Rome Fiumicino Airport
- CAPA Analysis
- Schedule Analysis
- Cargo Analysis
- Route Maps
- Airport Charges
- Fast Fact Report
- IATA Code
- ICAO Code
- Corporate Address
- Via dell' Aeroporto di Fiumicino, 320, 00054 Fiumicino Roma,
- Domestic | International
- Airport Type
- Other airports serving Rome
- Rome Ciampino Airport
- 3307m x 45m
3602m x 45m
3902m x 60m
3902m x 60m
- Airlines currently operating to this airport with scheduled services
- Aegean Airlines
Air Europa Lineas Aereas
Blue Panorama Airlines
CAL Cargo Air Lines
China Eastern Airlines
China Southern Airlines
CSA Czech Airlines
Delta Air Lines
KLM Royal Dutch Airlines
Middle East Airlines
Norwegian Air International
Norwegian Air Shuttle ASA
Royal Air Maroc
Ukraine International Airlines
- Airlines currently operating to this airport via codeshare
Air New Zealand
All Nippon Airways
Cubana de Aviacion
Pakistan International Airlines
South African Airways
Operated by Aeroporti di Roma, Leonardo da Vinci-Fiumicino Airport is the main international gateway to Rome and the busiest airport in Italy. Hosting domestic, regional and international passenger and cargo services for over 45 airlines, the airport is a major hub for national carrier, Alitalia.
Location of Rome Fiumicino Airport, Italy
Ground Handlers and Cargo Handlers servicing Rome Fiumicino Airport
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Fuel & Oil Suppliers servicing Rome Fiumicino Airport
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63 total articles
Partnerships of any kind between Europe's principal LCCs and full service airlines are rare. The new codeshare between Qatar Airways and Vueling builds on the interline deal signed between the two in Oct-2014. Moreover, it marks a further deepening of the relationship between the Doha-based super connector and IAG, of which it now owns 20%. Vueling joins IAG-owned airline British Airways in codesharing with Qatar Airways, but the new agreement is more extensive.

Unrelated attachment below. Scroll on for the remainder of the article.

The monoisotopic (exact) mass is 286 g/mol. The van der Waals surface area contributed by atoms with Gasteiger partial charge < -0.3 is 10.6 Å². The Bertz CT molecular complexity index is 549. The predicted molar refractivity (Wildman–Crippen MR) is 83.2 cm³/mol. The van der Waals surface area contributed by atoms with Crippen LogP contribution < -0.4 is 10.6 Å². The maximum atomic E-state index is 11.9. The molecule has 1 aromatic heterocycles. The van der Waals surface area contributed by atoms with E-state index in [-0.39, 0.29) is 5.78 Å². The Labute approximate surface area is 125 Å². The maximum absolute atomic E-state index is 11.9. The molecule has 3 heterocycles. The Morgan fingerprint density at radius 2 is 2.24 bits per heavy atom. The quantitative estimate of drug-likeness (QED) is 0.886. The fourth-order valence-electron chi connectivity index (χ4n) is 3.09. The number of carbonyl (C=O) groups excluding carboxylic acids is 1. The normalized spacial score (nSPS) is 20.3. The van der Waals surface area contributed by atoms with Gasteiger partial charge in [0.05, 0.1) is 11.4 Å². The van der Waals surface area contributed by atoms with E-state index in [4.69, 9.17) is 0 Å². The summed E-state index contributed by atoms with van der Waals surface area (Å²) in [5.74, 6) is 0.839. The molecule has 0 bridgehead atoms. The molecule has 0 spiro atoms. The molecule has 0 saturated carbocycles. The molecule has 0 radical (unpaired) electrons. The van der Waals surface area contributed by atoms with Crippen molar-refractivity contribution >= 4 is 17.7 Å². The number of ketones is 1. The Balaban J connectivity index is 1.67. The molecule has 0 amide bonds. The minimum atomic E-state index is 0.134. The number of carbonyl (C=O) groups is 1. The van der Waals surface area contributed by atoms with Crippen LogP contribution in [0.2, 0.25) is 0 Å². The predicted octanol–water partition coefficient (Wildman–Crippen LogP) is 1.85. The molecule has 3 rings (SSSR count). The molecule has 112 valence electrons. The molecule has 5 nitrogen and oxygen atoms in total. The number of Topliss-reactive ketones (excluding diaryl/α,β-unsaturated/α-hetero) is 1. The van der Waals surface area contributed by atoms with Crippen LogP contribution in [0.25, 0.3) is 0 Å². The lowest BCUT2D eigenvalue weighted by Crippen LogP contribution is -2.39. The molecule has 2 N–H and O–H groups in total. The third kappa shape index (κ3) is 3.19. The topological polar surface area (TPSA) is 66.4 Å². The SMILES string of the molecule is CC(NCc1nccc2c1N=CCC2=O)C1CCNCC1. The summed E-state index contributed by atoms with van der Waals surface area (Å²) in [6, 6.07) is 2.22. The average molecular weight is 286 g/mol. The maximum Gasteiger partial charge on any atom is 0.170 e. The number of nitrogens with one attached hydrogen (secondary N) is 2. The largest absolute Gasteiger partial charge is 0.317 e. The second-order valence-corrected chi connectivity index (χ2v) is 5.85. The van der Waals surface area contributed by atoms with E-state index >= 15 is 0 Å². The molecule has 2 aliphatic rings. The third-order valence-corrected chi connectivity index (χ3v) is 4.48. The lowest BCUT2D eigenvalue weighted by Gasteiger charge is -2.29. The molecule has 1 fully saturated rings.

Vueling is now carrying Qatar Airways' QR code on 67 European routes. These routes are from/to Barcelona El Prat and Rome Fiumicino, which are Vueling's two biggest bases, and both served twice daily by Qatar Airways from Doha. The accord significantly expands Qatar's offline network, but the value of this and two-stop connections is difficult to gauge.
Since Etihad's Dec-2014 investment in a 49% stake in Alitalia the Italian airline has enjoyed much positive change. It has worked to move its brand and product more upmarket to differentiate itself from fierce LCC competition in Italy, where Ryanair is the biggest airline by seats.
Alitalia's long haul offering has benefited from its partnership with Etihad. This has mainly been due to codeshare access to a much wider range of destinations in the Middle East and Asia Pacific. However, this summer's launch of a Rome-Beijing service indicates growing self-confidence too. Alitalia has also shown renewed confidence by growing its small niche to Latin America, the main region where it takes the lead over Etihad. On short/medium haul the LCCs still provide a strong challenge, although Alitalia's European offering has been fortified by closer commercial ties with other Etihad investments (in particular airberlin).
However, Alitalia continues to be loss-making (to the tune of EUR199 million in 2015). This is a hard continuing habit to kick, even if the airline still insists that it will break the habit in 2017. The rest of the industry is collectively experiencing record profitability in 2016; an airline that cannot be profitable in such conditions still has much work to do.
Earlier in Nov-2015, Vueling's parent company IAG announced that the Spanish LCC's Chairman and CEO Alex Cruz will replace Keith Williams as head of its largest airline subsidiary, British Airways, in Apr-2016. Vueling generates the highest return on invested capital among IAG's airlines, and was the first to beat IAG's medium-term targets (before these targets were increased).